Nats bats come roaring back during 11-4 thumping of Mets

Down four runs early to Noah Syndergaard, with the Mets lineup all over Joe Ross, the Nationals found themselves in a precarious position in the middle of the third inning tonight, in danger of letting their chief division rivals draw even closer in the standings.

And then came the bottom of the third, at which point a Nationals lineup that spent the last week searching for any hit it could possibly get with a man in scoring position finally decided enough was enough.

Beginning with a five-run explosion off Syndergaard, the Nationals proceeded to score 11 unanswered runs over the next four innings en route to a dominating 11-4 victory over a shell-shocked New York club that didn't seem to realize what hit it.

Ben-Revere-at-bat-white-sidebar.jpgClutch hits came from nearly everyone in the Nationals lineup. Ben Revere had three hits, three stolen bases and three runs scored in the first five innings. Danny Espinosa had three hits and two RBIs in the same span. Jayson Werth reached base three times and drove in two runs. Bryce Harper reached base four times and drove in a run.

It was a stunning turn of events for the Nationals, who during their just-completed 3-7 road trip struggled night in and night out to deliver a big hit when they needed one. In the first five innings of this game alone, they went 7-for-14 with runners in scoring position, matching their hit total from their previous five games combined.

That the rally began against the triple-digit-throwing Syndergaard only added to its stunning nature. The Nationals did threaten against the big right-hander early, loading the bases with nobody out in the first, but they squandered that opportunity and left a crowd of 33,109 fearful they were witnessing a continuation of the last road trip.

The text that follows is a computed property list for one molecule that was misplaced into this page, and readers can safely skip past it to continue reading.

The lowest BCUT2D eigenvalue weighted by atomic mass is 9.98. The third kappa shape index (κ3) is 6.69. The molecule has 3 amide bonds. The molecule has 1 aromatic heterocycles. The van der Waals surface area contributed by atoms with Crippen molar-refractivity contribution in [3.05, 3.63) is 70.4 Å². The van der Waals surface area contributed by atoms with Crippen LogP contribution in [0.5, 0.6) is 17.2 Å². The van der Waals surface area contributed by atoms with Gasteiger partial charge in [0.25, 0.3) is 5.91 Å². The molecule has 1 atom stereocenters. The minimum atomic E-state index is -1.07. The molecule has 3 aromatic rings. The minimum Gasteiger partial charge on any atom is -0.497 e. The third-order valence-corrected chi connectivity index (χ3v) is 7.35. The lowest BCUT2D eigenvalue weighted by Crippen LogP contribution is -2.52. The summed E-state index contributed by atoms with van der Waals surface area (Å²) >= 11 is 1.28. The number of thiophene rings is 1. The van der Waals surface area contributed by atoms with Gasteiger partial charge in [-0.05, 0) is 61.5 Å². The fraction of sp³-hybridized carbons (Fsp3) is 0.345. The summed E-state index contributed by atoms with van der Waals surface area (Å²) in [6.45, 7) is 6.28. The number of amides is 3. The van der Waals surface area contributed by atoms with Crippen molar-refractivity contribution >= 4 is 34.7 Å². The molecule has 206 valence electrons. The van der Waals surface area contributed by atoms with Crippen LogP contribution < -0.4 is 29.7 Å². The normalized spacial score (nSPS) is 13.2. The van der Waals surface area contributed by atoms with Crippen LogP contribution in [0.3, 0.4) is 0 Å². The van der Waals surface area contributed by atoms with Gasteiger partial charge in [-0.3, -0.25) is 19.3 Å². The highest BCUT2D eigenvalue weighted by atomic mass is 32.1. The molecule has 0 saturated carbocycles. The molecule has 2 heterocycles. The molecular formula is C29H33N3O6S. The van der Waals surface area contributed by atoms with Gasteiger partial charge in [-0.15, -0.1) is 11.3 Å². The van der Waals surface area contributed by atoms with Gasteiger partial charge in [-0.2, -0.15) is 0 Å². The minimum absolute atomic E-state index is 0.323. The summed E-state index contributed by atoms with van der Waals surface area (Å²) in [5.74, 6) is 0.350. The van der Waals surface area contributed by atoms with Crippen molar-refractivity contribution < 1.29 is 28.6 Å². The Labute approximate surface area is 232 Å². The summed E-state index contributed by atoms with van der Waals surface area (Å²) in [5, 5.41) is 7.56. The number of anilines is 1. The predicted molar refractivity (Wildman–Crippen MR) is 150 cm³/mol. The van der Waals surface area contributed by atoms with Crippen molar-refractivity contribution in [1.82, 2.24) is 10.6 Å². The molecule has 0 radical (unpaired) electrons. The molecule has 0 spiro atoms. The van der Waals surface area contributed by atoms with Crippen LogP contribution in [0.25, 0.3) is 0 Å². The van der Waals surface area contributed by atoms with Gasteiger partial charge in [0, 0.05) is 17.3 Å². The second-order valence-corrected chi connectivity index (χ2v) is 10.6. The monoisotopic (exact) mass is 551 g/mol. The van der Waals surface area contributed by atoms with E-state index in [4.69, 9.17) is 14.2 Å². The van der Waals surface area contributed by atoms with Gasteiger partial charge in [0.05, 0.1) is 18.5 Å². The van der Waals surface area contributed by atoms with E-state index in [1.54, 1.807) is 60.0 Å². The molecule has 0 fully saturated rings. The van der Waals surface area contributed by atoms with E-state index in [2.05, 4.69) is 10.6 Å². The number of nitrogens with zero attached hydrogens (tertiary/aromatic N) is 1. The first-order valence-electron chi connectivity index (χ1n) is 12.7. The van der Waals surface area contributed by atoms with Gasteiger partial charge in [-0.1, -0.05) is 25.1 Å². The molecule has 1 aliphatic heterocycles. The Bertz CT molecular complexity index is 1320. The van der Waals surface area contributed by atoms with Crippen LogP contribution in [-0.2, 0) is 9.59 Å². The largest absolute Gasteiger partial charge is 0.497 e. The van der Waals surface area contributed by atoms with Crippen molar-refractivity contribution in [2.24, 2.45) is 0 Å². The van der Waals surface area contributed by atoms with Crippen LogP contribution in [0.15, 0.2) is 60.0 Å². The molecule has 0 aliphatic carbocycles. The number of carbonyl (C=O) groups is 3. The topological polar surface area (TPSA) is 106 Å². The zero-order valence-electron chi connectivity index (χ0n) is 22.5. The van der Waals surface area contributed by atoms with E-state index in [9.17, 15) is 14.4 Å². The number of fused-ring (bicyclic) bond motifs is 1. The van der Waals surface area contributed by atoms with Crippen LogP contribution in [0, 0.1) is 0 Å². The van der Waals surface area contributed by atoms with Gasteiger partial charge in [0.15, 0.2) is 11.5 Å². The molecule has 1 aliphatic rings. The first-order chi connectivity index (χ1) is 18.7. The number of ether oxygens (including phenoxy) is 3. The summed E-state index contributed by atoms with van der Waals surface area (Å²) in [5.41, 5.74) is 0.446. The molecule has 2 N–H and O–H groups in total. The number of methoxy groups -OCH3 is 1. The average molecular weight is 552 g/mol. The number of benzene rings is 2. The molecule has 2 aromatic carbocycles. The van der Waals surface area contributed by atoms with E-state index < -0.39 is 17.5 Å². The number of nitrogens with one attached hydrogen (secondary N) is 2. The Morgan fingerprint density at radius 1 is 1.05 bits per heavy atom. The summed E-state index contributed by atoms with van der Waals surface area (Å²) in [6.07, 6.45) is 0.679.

But then the game turned in the third, an inning that featured five singles, a walk, four stolen bases and a wild pitch. Anthony Rendon's two-out, two-run single to right tied the game 4-4. Moments later, Espinosa's RBI single gave the Nationals the lead for good.

The beneficiary of all that support was Ross, who for three innings was beat up by the Mets to the tune of four runs on a career-worst nine hits. But then came a rare mound visit from manager Dusty Baker that didn't involve a pitching change, and Ross proceeded to retire the next nine batters he faced, salvaging a once-wayward start.

Ross wound up departing after the sixth, having still allowed only those four early runs to put himself in line for the win.

With the victory, the Nationals (45-32) increased their lead over the Mets to four games, though the idle Marlins moved into sole possession of second place, now 3 1/2 games back.

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